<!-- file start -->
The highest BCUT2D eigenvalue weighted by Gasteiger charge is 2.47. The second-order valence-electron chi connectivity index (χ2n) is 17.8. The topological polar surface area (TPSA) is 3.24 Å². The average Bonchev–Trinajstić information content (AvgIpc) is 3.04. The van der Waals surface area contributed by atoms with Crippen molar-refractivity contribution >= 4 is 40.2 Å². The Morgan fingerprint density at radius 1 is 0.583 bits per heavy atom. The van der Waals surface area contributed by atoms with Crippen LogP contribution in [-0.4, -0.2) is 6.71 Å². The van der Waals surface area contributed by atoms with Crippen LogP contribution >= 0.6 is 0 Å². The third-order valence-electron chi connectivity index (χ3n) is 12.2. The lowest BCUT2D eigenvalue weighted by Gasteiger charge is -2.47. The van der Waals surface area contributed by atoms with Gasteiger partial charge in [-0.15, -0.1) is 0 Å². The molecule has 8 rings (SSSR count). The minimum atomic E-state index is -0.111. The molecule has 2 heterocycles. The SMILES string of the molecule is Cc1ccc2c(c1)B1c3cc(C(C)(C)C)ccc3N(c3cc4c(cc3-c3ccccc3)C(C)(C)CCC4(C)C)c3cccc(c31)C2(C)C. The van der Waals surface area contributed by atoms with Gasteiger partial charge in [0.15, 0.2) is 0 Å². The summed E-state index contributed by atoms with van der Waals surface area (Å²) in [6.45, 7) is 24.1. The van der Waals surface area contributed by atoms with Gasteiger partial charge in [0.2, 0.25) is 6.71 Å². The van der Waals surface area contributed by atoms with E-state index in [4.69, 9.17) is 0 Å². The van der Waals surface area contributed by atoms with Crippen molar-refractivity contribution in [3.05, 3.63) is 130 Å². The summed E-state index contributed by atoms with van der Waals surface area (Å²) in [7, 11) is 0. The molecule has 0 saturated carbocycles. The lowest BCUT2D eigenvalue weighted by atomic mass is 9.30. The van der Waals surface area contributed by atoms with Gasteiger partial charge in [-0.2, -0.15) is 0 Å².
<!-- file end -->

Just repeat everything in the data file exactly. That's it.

The highest BCUT2D eigenvalue weighted by Gasteiger charge is 2.47. The second-order valence-electron chi connectivity index (χ2n) is 17.8. The topological polar surface area (TPSA) is 3.24 Å². The average Bonchev–Trinajstić information content (AvgIpc) is 3.04. The van der Waals surface area contributed by atoms with Crippen molar-refractivity contribution >= 4 is 40.2 Å². The Morgan fingerprint density at radius 1 is 0.583 bits per heavy atom. The van der Waals surface area contributed by atoms with Crippen LogP contribution in [-0.4, -0.2) is 6.71 Å². The van der Waals surface area contributed by atoms with Crippen LogP contribution >= 0.6 is 0 Å². The third-order valence-electron chi connectivity index (χ3n) is 12.2. The lowest BCUT2D eigenvalue weighted by Gasteiger charge is -2.47. The van der Waals surface area contributed by atoms with Gasteiger partial charge in [-0.15, -0.1) is 0 Å². The molecule has 8 rings (SSSR count). The minimum atomic E-state index is -0.111. The molecule has 2 heterocycles. The SMILES string of the molecule is Cc1ccc2c(c1)B1c3cc(C(C)(C)C)ccc3N(c3cc4c(cc3-c3ccccc3)C(C)(C)CCC4(C)C)c3cccc(c31)C2(C)C. The van der Waals surface area contributed by atoms with Gasteiger partial charge in [0.15, 0.2) is 0 Å². The summed E-state index contributed by atoms with van der Waals surface area (Å²) in [6.45, 7) is 24.1. The van der Waals surface area contributed by atoms with Gasteiger partial charge in [0.2, 0.25) is 6.71 Å². The van der Waals surface area contributed by atoms with E-state index in [4.69, 9.17) is 0 Å². The van der Waals surface area contributed by atoms with Crippen molar-refractivity contribution in [3.05, 3.63) is 130 Å². The summed E-state index contributed by atoms with van der Waals surface area (Å²) in [7, 11) is 0. The molecule has 0 saturated carbocycles. The lowest BCUT2D eigenvalue weighted by atomic mass is 9.30. The van der Waals surface area contributed by atoms with Gasteiger partial charge in [-0.2, -0.15) is 0 Å².